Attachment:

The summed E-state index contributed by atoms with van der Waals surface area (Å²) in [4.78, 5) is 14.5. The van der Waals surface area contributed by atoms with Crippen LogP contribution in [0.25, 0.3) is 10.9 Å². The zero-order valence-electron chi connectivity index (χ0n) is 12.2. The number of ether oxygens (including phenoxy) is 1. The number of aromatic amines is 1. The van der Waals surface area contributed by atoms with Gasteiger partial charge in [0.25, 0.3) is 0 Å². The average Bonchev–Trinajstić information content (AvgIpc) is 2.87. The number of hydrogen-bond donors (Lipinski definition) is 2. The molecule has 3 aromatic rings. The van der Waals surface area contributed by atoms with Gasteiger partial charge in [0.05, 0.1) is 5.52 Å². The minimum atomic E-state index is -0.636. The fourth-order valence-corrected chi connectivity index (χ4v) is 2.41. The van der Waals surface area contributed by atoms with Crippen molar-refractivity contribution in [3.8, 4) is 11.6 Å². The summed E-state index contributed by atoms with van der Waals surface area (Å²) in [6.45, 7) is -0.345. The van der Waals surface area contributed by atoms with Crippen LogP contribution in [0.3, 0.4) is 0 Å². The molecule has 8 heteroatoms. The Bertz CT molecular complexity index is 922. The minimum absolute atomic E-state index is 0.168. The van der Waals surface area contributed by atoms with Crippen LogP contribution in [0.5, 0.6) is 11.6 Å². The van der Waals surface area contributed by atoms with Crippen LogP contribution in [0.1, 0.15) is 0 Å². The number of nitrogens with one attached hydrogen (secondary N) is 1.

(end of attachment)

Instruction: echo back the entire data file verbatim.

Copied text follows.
The summed E-state index contributed by atoms with van der Waals surface area (Å²) in [4.78, 5) is 14.5. The van der Waals surface area contributed by atoms with Crippen LogP contribution in [0.25, 0.3) is 10.9 Å². The zero-order valence-electron chi connectivity index (χ0n) is 12.2. The number of ether oxygens (including phenoxy) is 1. The number of aromatic amines is 1. The van der Waals surface area contributed by atoms with Gasteiger partial charge in [0.25, 0.3) is 0 Å². The average Bonchev–Trinajstić information content (AvgIpc) is 2.87. The number of hydrogen-bond donors (Lipinski definition) is 2. The molecule has 3 aromatic rings. The van der Waals surface area contributed by atoms with Gasteiger partial charge in [0.05, 0.1) is 5.52 Å². The minimum atomic E-state index is -0.636. The fourth-order valence-corrected chi connectivity index (χ4v) is 2.41. The van der Waals surface area contributed by atoms with Crippen molar-refractivity contribution in [3.8, 4) is 11.6 Å². The summed E-state index contributed by atoms with van der Waals surface area (Å²) in [6.45, 7) is -0.345. The van der Waals surface area contributed by atoms with Crippen LogP contribution in [0.3, 0.4) is 0 Å². The molecule has 8 heteroatoms. The Bertz CT molecular complexity index is 922. The minimum absolute atomic E-state index is 0.168. The van der Waals surface area contributed by atoms with Crippen LogP contribution in [0.5, 0.6) is 11.6 Å². The van der Waals surface area contributed by atoms with Crippen LogP contribution in [0.1, 0.15) is 0 Å². The number of nitrogens with one attached hydrogen (secondary N) is 1.